Sunday, February 19, 2017

The Beatitudes

The Gospel reading for the last Sunday in January was Matthew 5:1-12, the passage which is generally referred to as The Beatitudes.  The title comes from the Latin word “beatus/-a” which means “blessed” and reflects the first word of nine of the twelve verses, sayings of Jesus which begin “Blessed are …”  It’s a beautiful and familiar section of scripture, and our worship leaders built the whole service on it.  The minister preached on it.  The choir sang a setting of it from the Russian Orthodox tradition.  The hymns echoed the thought.  It was a good reminder that in the midst of the chaos of the present time, we are all blessed children of God.
In the days following the service, I continued to ponder the Gospel lesson, and in doing so, recalled that there is another version of The Beatitudes recorded in the Gospel of Luke.  Unlike the very familiar reading from Matthew, we rarely, if ever, encounter the Lukan version in worship.  Comparing the two is an interesting exercise.

Saturday, January 28, 2017

Shouting Defiance and Hope

The seed of the idea was planted in a Facebook conversation.  In response to the link to my latest letter to the editor of the Lancaster newspaper, a friend commented “shouting defiance and hope.”  I recognized the phrase immediately as coming from the song “Compassion Piece” by Carolyn McDade and replied that, in the coming months, that would be my theme song.
A few days later, as I drove into Lancaster to meet another friend for lunch, the final page of the song was humming in my mind.  “I ask you, will compassion walk past shadows deep and many miles long, shouting defiance and hope?”  That evoked anticipation of the thousands of women planning to march in Washington and other cities on the coming Saturday, shouting defiance of the bigotry, hatred, and abuse that marked the actions of the incoming administration, and hope that women and men, children and elders, would rally to build a nation grounded in justice, equality, and embrace of diversity.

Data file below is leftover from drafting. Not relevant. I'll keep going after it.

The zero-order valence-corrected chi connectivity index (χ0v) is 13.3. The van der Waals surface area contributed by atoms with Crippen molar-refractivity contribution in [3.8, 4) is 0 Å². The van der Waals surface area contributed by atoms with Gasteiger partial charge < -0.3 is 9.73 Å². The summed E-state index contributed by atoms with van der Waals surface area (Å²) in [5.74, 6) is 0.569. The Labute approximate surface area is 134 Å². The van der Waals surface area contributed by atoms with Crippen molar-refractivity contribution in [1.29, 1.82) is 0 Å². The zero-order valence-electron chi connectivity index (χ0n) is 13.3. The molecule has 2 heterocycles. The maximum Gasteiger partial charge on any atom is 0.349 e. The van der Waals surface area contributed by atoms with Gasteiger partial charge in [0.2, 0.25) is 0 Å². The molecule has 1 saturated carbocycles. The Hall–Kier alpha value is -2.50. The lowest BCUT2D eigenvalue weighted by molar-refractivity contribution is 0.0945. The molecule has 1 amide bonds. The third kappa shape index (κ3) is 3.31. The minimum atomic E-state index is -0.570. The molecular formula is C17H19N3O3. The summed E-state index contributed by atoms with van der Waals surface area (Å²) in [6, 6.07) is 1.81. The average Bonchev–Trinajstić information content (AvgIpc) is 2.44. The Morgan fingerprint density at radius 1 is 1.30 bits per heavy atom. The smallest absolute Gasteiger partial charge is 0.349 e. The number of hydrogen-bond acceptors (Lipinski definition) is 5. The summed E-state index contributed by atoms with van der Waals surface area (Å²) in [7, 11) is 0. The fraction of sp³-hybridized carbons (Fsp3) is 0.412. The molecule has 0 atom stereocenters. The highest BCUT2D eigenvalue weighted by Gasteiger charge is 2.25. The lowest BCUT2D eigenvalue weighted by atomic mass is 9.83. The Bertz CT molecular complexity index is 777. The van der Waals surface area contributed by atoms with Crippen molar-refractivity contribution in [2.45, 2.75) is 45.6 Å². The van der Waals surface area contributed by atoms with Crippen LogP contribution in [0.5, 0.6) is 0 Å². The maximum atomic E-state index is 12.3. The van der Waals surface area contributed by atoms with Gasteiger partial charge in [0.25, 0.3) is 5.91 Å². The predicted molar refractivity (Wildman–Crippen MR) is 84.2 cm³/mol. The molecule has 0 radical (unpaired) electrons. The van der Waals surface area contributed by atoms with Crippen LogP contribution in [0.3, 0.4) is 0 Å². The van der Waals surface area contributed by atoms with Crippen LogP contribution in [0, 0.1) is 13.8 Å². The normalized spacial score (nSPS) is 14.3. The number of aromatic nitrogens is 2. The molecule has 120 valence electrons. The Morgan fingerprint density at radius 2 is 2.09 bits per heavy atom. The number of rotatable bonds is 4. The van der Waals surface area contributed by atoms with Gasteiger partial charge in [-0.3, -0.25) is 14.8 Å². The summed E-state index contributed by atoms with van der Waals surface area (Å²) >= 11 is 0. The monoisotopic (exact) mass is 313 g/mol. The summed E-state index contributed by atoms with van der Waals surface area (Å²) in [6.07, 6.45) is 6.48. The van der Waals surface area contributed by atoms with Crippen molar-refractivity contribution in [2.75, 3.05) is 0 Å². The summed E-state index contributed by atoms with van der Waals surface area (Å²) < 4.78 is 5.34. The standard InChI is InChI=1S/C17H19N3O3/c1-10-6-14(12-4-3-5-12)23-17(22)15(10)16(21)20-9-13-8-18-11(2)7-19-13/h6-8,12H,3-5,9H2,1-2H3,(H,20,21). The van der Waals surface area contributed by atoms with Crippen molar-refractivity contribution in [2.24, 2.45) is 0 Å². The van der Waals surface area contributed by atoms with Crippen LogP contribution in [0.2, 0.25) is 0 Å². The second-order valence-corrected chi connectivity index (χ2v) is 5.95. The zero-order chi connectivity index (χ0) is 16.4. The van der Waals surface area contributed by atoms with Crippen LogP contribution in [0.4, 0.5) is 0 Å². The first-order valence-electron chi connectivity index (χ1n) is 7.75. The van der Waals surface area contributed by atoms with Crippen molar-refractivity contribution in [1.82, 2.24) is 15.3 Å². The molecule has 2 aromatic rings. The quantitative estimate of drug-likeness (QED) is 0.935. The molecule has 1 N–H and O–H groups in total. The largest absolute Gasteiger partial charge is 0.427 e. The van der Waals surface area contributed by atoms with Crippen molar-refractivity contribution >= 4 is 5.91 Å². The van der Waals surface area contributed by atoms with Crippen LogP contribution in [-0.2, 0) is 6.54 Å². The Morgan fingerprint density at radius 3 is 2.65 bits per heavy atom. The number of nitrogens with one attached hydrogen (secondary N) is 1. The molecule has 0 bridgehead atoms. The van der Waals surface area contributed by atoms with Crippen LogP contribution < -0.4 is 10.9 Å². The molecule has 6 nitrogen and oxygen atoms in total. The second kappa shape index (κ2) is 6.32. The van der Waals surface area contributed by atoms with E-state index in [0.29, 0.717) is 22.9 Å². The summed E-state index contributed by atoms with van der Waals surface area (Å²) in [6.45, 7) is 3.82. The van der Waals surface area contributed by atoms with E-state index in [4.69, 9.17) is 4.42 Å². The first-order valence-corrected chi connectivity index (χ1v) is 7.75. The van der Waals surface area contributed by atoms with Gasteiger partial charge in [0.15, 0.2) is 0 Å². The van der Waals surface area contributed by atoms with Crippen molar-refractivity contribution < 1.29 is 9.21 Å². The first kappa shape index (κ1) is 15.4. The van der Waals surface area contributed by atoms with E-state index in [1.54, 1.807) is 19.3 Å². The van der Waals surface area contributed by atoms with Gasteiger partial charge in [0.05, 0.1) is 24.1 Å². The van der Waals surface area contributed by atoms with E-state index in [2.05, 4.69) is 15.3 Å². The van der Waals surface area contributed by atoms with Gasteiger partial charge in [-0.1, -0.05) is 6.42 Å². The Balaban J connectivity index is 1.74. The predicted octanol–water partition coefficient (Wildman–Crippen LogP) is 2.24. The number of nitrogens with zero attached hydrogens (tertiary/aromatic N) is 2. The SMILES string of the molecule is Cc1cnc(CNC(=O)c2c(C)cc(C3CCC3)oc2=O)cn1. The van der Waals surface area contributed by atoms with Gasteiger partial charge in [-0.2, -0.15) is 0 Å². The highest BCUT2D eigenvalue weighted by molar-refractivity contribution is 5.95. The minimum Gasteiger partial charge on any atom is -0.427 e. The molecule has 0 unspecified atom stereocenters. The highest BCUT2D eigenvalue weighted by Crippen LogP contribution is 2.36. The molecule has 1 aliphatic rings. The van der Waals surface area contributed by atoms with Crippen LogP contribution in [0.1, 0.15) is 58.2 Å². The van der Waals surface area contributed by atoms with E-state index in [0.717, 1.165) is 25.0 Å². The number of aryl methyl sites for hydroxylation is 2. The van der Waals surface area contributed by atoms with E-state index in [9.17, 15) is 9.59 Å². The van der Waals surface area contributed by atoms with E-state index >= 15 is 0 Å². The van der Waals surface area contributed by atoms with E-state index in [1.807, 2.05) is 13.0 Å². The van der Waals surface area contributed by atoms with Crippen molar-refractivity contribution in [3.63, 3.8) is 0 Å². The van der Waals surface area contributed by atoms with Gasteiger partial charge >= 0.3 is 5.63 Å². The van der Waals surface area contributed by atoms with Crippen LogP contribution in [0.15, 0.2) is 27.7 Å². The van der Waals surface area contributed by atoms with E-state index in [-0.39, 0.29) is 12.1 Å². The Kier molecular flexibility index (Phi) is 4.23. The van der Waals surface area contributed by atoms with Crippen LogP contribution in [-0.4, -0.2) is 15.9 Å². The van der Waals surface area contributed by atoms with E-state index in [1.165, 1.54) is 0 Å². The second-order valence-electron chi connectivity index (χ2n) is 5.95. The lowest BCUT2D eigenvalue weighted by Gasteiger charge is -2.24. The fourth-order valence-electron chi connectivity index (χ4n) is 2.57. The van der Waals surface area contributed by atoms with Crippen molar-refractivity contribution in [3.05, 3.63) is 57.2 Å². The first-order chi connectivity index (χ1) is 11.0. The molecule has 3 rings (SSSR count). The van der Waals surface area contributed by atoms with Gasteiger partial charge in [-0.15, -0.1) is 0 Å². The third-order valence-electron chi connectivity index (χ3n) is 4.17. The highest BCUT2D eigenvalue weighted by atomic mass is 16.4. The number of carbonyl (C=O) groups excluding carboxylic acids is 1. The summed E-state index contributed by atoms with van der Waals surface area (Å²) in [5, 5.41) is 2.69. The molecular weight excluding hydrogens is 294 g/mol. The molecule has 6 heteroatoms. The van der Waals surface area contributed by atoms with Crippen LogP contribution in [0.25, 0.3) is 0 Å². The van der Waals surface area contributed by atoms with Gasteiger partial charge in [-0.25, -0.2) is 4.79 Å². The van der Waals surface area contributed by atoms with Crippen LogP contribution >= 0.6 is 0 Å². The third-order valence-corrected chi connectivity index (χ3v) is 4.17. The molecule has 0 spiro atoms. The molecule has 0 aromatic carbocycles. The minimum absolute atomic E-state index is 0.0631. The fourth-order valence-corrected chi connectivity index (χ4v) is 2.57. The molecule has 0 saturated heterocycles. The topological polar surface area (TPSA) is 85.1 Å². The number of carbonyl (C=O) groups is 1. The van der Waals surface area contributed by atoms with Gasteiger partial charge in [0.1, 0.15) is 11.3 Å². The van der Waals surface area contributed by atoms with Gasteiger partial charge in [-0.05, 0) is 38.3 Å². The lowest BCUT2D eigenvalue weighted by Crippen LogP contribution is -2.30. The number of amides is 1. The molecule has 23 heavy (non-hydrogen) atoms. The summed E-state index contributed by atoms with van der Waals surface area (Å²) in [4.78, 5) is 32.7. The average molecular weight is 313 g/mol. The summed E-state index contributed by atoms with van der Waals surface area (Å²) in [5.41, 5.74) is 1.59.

Saturday, January 07, 2017

What God Showed Up?

On Christmas Day our congregation worshiped by praying the Christmas liturgy followed by a service of Lessons and Carols adapted from the historic Service of Nine Lessons and Carols presented each Christmas Eve by the choir of Kings College, Cambridge, England.  In our slightly shortened version, seven scripture lessons tell of the Incarnation in the birth of Jesus.  A familiar Advent or Christmas carol is sung in response to each lesson.  The entire service is a moving declaration of the foundation of the Christian faith – Jesus, the Christ, was born among us and recognized by those who heard the good news as Immanuel, God with us.
A few days after Christmas I saw a post on Facebook quoting the Rev. Franklin Graham as saying that Donald Trump’s win was the answer to the prayers of many: “Trump won because ‘God showed up.’”  I found this troubling because what I have learned of Trump’s words and actions so far seems to be at odds with the God who is described in the liturgy and scripture lessons we had read in church just two days before.  Thus I undertook a comparison.

Saturday, December 10, 2016

Demand Honesty; Preserve Our Republic

I wrote the following letter to the editor on 11/29/2016. It was published in the 12/09/2016 print edition of LNP, the Lancaster County, Pennsylvania, daily newspaper.

How do we live as a nation among nations with a Head of State whose word means nothing?  To Trump down is up, dark is light, the grass is purple, and the sky is orange.  Then tomorrow he will contradict everything he said today and declare that he never said anything different.  Truth means nothing to him.  Facts are irrelevant.

He has said that he will pull the U.S. out of the Paris Accords on Climate Change.  He has named climate change deniers to critical positions on his staff.  On Sunday (11/27) his prospective Chief of Staff Reince Priebus stated that Trump “has his default position [on climate science], which most of it is a bunch of bunk.”  His disregard for the basic principles of science is stunning in its ignorance.